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[858a] but only to become students ourselves, and endeavor to discern in regard to every polity how the best form might come about, and how that which is the least elaborate possible. Moreover, we are now allowed, as it seems, to study, if we choose, the best form of legislation, or, if we choose, the least elaborate. So let us make our choice between these two.

The choice we propose, Stranger, is an absurd one: we should be acting like legislators [858b] who were driven by some overpowering necessity to pass laws on the spot, because it is impossible for them to do so on the morrow. But for us (if Heaven will) it is quite possible to do as bricklayers do, or men starting on any other kind of construction,—that is, to collect material piecemeal, from which we may select what is suitable for the edifice we intend to build, and, what is more, select it at our leisure. Let us assume, then, that we are not now building under compulsion, but that we are still at leisure, and engaged partly in collecting material and partly in putting it together; so that we may rightly say that our laws are being in part [858c] already erected and in part collected.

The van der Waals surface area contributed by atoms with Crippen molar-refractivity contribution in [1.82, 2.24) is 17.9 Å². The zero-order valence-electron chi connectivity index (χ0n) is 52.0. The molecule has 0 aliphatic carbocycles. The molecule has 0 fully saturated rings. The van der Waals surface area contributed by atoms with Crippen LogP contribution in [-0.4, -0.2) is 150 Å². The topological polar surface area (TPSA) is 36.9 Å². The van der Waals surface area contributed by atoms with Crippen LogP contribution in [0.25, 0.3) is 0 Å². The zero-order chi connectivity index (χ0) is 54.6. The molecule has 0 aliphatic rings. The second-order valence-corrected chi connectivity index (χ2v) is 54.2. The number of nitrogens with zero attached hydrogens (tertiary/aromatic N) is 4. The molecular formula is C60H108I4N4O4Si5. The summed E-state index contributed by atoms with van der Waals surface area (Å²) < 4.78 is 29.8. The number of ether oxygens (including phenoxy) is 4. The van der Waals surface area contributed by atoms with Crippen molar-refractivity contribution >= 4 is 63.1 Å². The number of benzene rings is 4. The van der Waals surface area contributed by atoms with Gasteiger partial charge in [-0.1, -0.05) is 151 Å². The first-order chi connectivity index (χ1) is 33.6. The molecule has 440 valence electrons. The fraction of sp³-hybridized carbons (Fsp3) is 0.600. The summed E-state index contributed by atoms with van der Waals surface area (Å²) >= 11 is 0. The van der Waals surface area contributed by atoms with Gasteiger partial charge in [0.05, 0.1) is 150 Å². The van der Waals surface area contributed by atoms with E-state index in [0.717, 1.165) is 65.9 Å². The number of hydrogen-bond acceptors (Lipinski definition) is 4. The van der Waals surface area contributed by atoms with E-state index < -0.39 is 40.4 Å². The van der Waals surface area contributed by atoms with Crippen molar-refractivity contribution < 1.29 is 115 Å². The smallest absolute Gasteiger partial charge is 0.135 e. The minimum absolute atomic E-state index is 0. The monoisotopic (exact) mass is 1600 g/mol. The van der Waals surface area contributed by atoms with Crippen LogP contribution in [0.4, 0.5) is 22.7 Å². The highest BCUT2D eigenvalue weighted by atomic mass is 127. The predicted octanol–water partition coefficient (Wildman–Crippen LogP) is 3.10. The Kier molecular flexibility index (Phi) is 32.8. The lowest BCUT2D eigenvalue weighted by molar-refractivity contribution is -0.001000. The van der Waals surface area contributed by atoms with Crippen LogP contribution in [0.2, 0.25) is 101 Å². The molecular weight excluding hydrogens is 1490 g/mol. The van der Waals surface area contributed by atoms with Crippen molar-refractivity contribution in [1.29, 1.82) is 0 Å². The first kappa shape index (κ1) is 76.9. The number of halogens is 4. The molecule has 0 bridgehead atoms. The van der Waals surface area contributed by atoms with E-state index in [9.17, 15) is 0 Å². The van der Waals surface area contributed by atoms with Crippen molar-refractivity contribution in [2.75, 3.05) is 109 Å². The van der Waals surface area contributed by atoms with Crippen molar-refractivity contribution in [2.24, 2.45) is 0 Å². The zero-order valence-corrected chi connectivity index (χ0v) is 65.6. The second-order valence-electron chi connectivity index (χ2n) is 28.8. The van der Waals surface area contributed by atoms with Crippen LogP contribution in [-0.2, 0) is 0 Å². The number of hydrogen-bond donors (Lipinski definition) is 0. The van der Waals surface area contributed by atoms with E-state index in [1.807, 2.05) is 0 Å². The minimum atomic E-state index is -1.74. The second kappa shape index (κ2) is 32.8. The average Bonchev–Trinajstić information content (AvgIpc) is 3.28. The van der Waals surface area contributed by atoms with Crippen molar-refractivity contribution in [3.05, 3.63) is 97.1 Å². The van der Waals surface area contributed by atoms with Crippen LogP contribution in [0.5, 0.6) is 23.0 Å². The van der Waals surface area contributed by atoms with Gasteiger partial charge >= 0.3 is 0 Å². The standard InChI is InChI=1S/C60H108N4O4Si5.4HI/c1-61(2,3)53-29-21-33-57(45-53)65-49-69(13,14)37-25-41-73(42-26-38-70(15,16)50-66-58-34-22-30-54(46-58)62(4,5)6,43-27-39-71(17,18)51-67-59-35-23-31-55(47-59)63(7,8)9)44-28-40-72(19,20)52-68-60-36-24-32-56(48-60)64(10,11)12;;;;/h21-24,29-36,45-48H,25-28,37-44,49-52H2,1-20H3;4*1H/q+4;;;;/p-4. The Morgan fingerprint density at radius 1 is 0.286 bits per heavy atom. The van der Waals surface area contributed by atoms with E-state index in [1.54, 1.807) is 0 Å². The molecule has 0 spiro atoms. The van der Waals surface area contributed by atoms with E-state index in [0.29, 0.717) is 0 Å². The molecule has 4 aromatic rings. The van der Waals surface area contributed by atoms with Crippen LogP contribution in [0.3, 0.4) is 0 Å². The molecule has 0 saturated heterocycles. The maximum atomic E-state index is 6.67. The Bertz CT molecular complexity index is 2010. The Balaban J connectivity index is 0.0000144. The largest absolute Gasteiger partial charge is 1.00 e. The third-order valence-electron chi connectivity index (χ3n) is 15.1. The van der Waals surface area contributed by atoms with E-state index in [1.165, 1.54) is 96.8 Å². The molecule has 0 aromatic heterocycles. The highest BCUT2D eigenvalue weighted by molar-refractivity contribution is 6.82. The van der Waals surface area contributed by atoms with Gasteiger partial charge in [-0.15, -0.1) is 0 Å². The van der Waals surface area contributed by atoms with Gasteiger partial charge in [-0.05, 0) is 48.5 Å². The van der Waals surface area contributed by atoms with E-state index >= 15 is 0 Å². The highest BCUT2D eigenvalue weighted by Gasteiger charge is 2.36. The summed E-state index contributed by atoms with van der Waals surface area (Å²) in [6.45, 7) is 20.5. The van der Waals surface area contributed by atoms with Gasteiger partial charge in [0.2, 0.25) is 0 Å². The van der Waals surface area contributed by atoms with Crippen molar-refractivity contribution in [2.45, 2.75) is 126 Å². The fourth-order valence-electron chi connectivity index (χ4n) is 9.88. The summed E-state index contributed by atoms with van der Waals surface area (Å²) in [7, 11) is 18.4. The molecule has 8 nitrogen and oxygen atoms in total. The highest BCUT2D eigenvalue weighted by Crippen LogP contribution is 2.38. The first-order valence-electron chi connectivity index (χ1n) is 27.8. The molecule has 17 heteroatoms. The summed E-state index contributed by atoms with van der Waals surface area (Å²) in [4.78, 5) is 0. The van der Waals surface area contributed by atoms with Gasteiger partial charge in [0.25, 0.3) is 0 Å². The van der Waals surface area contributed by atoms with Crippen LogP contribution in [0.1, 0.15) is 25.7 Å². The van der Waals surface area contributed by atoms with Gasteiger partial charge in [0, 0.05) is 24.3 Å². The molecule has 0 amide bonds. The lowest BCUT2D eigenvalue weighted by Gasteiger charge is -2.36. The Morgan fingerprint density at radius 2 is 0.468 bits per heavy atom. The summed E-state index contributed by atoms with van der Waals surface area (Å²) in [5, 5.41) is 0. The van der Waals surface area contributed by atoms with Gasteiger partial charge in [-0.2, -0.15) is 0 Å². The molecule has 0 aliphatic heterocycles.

In this way, Clinias, our survey of laws will at any rate follow nature's course more closely. Now let us consider, I adjure you, the following point about legislators.

What point?

We have in our States not only the writings and written speeches of many other people, but also the writings and speeches of the lawgiver.


Are we, then, to pay attention to the compositions of the others— [858d] poets, and all who, either with or without meter, have composed and put on record their counsels concerning life,—but to pay no attention to those of the lawgivers? Or should we not attend to them above all others?

Yes, far above all.

But we surely do not mean that the lawgiver alone of all the writers is not to give counsel about what is noble, good and just, teaching what these are, and how those who intend to be happy must practice them.

Of course he must do so. [858e]

Well then, is it more disgraceful on the part of Homer and Tyrtaeus and the rest of the poets to lay down in their writings bad rules about life and its pursuits, and less disgraceful on the part of Lycurgus and Solon and all the legislators who have written? Or rather, is it not right that, of all the writings which exist in States, those which concern laws should be seen, when unrolled, to be by far the fairest and best, and all other writings to be either modelled on them or,

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